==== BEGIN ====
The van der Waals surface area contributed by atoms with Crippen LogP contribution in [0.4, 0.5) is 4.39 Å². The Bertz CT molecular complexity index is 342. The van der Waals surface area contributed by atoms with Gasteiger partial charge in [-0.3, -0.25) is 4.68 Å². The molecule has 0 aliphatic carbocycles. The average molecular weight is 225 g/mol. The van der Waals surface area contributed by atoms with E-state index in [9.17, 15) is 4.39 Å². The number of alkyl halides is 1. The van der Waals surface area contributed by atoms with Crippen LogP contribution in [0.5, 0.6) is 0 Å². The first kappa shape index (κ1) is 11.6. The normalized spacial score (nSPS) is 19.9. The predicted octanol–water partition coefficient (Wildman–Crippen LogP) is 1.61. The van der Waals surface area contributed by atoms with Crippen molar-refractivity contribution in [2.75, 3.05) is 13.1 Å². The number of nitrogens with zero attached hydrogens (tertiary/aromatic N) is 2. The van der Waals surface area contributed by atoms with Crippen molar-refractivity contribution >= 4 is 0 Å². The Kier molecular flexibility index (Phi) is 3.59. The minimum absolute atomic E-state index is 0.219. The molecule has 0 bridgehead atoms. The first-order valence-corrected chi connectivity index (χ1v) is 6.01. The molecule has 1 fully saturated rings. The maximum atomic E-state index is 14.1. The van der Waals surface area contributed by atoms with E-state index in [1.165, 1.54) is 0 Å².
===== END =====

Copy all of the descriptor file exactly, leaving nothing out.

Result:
The van der Waals surface area contributed by atoms with Crippen LogP contribution in [0.4, 0.5) is 4.39 Å². The Bertz CT molecular complexity index is 342. The van der Waals surface area contributed by atoms with Gasteiger partial charge in [-0.3, -0.25) is 4.68 Å². The molecule has 0 aliphatic carbocycles. The average molecular weight is 225 g/mol. The van der Waals surface area contributed by atoms with E-state index in [9.17, 15) is 4.39 Å². The number of alkyl halides is 1. The van der Waals surface area contributed by atoms with Crippen LogP contribution in [0.5, 0.6) is 0 Å². The first kappa shape index (κ1) is 11.6. The normalized spacial score (nSPS) is 19.9. The predicted octanol–water partition coefficient (Wildman–Crippen LogP) is 1.61. The van der Waals surface area contributed by atoms with Crippen molar-refractivity contribution in [2.75, 3.05) is 13.1 Å². The number of nitrogens with zero attached hydrogens (tertiary/aromatic N) is 2. The van der Waals surface area contributed by atoms with Crippen molar-refractivity contribution >= 4 is 0 Å². The Kier molecular flexibility index (Phi) is 3.59. The minimum absolute atomic E-state index is 0.219. The molecule has 0 bridgehead atoms. The first-order valence-corrected chi connectivity index (χ1v) is 6.01. The molecule has 1 fully saturated rings. The maximum atomic E-state index is 14.1. The van der Waals surface area contributed by atoms with E-state index in [1.165, 1.54) is 0 Å².